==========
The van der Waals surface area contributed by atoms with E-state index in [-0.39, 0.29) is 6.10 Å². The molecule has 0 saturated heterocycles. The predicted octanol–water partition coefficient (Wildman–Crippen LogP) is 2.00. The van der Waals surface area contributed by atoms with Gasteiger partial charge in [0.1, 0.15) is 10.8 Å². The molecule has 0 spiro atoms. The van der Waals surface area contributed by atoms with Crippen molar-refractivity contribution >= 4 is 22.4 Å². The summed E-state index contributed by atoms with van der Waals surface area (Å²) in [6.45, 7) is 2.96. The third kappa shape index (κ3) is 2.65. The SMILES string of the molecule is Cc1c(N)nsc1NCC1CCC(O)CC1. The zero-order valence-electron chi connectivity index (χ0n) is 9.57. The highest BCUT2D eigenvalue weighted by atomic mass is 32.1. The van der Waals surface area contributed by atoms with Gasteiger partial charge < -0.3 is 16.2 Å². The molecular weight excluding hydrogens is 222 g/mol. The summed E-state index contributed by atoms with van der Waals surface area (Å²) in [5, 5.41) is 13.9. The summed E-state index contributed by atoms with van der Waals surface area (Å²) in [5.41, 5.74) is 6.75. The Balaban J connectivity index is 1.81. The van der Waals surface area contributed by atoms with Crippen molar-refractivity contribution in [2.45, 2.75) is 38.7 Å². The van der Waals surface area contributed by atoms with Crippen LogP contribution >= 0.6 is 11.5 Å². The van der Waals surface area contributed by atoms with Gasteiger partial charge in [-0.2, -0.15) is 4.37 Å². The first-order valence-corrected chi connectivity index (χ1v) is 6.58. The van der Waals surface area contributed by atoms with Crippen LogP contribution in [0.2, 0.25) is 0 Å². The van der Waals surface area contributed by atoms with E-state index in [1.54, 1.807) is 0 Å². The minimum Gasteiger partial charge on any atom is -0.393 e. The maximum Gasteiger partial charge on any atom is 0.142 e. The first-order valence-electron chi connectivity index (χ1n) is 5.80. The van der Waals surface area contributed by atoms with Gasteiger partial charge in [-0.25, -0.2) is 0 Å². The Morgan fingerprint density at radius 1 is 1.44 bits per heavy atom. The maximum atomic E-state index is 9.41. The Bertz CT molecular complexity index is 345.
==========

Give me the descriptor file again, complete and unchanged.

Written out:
The van der Waals surface area contributed by atoms with E-state index in [-0.39, 0.29) is 6.10 Å². The molecule has 0 saturated heterocycles. The predicted octanol–water partition coefficient (Wildman–Crippen LogP) is 2.00. The van der Waals surface area contributed by atoms with Gasteiger partial charge in [0.1, 0.15) is 10.8 Å². The molecule has 0 spiro atoms. The van der Waals surface area contributed by atoms with Crippen molar-refractivity contribution >= 4 is 22.4 Å². The summed E-state index contributed by atoms with van der Waals surface area (Å²) in [6.45, 7) is 2.96. The third kappa shape index (κ3) is 2.65. The SMILES string of the molecule is Cc1c(N)nsc1NCC1CCC(O)CC1. The zero-order valence-electron chi connectivity index (χ0n) is 9.57. The highest BCUT2D eigenvalue weighted by atomic mass is 32.1. The van der Waals surface area contributed by atoms with Gasteiger partial charge < -0.3 is 16.2 Å². The molecular weight excluding hydrogens is 222 g/mol. The summed E-state index contributed by atoms with van der Waals surface area (Å²) in [5, 5.41) is 13.9. The summed E-state index contributed by atoms with van der Waals surface area (Å²) in [5.41, 5.74) is 6.75. The Balaban J connectivity index is 1.81. The van der Waals surface area contributed by atoms with Crippen molar-refractivity contribution in [2.45, 2.75) is 38.7 Å². The van der Waals surface area contributed by atoms with Crippen LogP contribution >= 0.6 is 11.5 Å². The van der Waals surface area contributed by atoms with Gasteiger partial charge in [-0.2, -0.15) is 4.37 Å². The first-order valence-corrected chi connectivity index (χ1v) is 6.58. The van der Waals surface area contributed by atoms with Crippen LogP contribution in [0.2, 0.25) is 0 Å². The van der Waals surface area contributed by atoms with E-state index in [1.54, 1.807) is 0 Å². The minimum Gasteiger partial charge on any atom is -0.393 e. The maximum Gasteiger partial charge on any atom is 0.142 e. The first-order valence-electron chi connectivity index (χ1n) is 5.80. The van der Waals surface area contributed by atoms with Gasteiger partial charge in [-0.25, -0.2) is 0 Å². The Morgan fingerprint density at radius 1 is 1.44 bits per heavy atom. The maximum atomic E-state index is 9.41. The Bertz CT molecular complexity index is 345.